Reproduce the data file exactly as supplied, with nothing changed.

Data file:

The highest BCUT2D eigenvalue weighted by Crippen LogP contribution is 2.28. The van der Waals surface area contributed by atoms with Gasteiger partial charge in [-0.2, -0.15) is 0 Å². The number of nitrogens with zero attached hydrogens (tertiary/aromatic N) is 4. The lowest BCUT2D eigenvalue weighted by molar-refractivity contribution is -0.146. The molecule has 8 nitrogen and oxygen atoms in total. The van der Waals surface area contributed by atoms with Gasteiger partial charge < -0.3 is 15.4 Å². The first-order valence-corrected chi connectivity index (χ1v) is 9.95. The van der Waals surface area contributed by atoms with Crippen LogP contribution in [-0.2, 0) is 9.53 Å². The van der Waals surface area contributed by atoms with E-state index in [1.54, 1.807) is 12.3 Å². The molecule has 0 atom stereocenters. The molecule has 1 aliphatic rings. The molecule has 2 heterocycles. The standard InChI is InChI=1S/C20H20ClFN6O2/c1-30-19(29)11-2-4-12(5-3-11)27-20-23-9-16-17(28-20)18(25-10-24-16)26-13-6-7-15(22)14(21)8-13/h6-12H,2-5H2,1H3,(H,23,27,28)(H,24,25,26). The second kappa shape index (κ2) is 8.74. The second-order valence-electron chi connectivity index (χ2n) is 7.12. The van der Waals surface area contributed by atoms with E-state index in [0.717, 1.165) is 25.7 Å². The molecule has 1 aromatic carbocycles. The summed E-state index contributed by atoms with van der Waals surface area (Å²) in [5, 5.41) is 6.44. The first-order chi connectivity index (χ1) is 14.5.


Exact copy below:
The highest BCUT2D eigenvalue weighted by Crippen LogP contribution is 2.28. The van der Waals surface area contributed by atoms with Gasteiger partial charge in [-0.2, -0.15) is 0 Å². The number of nitrogens with zero attached hydrogens (tertiary/aromatic N) is 4. The lowest BCUT2D eigenvalue weighted by molar-refractivity contribution is -0.146. The molecule has 8 nitrogen and oxygen atoms in total. The van der Waals surface area contributed by atoms with Gasteiger partial charge < -0.3 is 15.4 Å². The first-order valence-corrected chi connectivity index (χ1v) is 9.95. The van der Waals surface area contributed by atoms with Crippen LogP contribution in [-0.2, 0) is 9.53 Å². The van der Waals surface area contributed by atoms with E-state index in [1.54, 1.807) is 12.3 Å². The molecule has 0 atom stereocenters. The molecule has 1 aliphatic rings. The molecule has 2 heterocycles. The standard InChI is InChI=1S/C20H20ClFN6O2/c1-30-19(29)11-2-4-12(5-3-11)27-20-23-9-16-17(28-20)18(25-10-24-16)26-13-6-7-15(22)14(21)8-13/h6-12H,2-5H2,1H3,(H,23,27,28)(H,24,25,26). The second kappa shape index (κ2) is 8.74. The second-order valence-electron chi connectivity index (χ2n) is 7.12. The van der Waals surface area contributed by atoms with E-state index in [0.717, 1.165) is 25.7 Å². The molecule has 1 aromatic carbocycles. The summed E-state index contributed by atoms with van der Waals surface area (Å²) in [5, 5.41) is 6.44. The first-order chi connectivity index (χ1) is 14.5.